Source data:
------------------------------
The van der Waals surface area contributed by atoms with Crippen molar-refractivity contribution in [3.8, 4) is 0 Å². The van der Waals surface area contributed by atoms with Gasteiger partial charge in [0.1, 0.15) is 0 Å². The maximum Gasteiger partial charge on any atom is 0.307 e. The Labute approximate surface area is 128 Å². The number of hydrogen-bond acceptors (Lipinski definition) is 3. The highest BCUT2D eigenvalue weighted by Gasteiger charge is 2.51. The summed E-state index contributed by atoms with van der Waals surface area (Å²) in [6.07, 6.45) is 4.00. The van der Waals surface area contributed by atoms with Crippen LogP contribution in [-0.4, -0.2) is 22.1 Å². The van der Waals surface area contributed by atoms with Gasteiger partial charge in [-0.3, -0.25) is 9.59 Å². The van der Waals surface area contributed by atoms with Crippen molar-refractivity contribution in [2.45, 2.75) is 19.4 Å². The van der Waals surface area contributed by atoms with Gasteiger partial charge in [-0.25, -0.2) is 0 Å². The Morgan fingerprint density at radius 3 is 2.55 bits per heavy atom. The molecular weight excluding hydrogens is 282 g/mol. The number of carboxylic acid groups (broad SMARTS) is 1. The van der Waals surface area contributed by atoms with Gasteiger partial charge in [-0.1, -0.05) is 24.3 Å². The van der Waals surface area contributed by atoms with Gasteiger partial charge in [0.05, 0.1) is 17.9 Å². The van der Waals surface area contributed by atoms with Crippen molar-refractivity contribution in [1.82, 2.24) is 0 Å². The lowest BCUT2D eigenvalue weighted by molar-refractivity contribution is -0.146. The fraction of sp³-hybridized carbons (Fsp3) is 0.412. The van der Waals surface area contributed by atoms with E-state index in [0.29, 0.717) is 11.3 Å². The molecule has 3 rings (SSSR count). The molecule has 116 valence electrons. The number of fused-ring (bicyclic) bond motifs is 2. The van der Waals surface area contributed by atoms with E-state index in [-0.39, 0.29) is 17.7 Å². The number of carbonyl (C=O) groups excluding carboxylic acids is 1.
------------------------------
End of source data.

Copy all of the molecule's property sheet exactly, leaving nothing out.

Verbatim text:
The van der Waals surface area contributed by atoms with Crippen molar-refractivity contribution in [3.8, 4) is 0 Å². The van der Waals surface area contributed by atoms with Gasteiger partial charge in [0.1, 0.15) is 0 Å². The maximum Gasteiger partial charge on any atom is 0.307 e. The Labute approximate surface area is 128 Å². The number of hydrogen-bond acceptors (Lipinski definition) is 3. The highest BCUT2D eigenvalue weighted by Gasteiger charge is 2.51. The summed E-state index contributed by atoms with van der Waals surface area (Å²) in [6.07, 6.45) is 4.00. The van der Waals surface area contributed by atoms with Crippen LogP contribution in [-0.4, -0.2) is 22.1 Å². The van der Waals surface area contributed by atoms with Gasteiger partial charge in [-0.3, -0.25) is 9.59 Å². The van der Waals surface area contributed by atoms with Crippen molar-refractivity contribution in [2.45, 2.75) is 19.4 Å². The van der Waals surface area contributed by atoms with Gasteiger partial charge in [-0.25, -0.2) is 0 Å². The Morgan fingerprint density at radius 3 is 2.55 bits per heavy atom. The molecular weight excluding hydrogens is 282 g/mol. The number of carboxylic acid groups (broad SMARTS) is 1. The van der Waals surface area contributed by atoms with Gasteiger partial charge in [-0.1, -0.05) is 24.3 Å². The van der Waals surface area contributed by atoms with Gasteiger partial charge in [0.05, 0.1) is 17.9 Å². The van der Waals surface area contributed by atoms with Crippen molar-refractivity contribution in [1.82, 2.24) is 0 Å². The lowest BCUT2D eigenvalue weighted by molar-refractivity contribution is -0.146. The fraction of sp³-hybridized carbons (Fsp3) is 0.412. The van der Waals surface area contributed by atoms with E-state index in [0.29, 0.717) is 11.3 Å². The molecule has 3 rings (SSSR count). The molecule has 116 valence electrons. The number of fused-ring (bicyclic) bond motifs is 2. The van der Waals surface area contributed by atoms with E-state index in [-0.39, 0.29) is 17.7 Å². The number of carbonyl (C=O) groups excluding carboxylic acids is 1.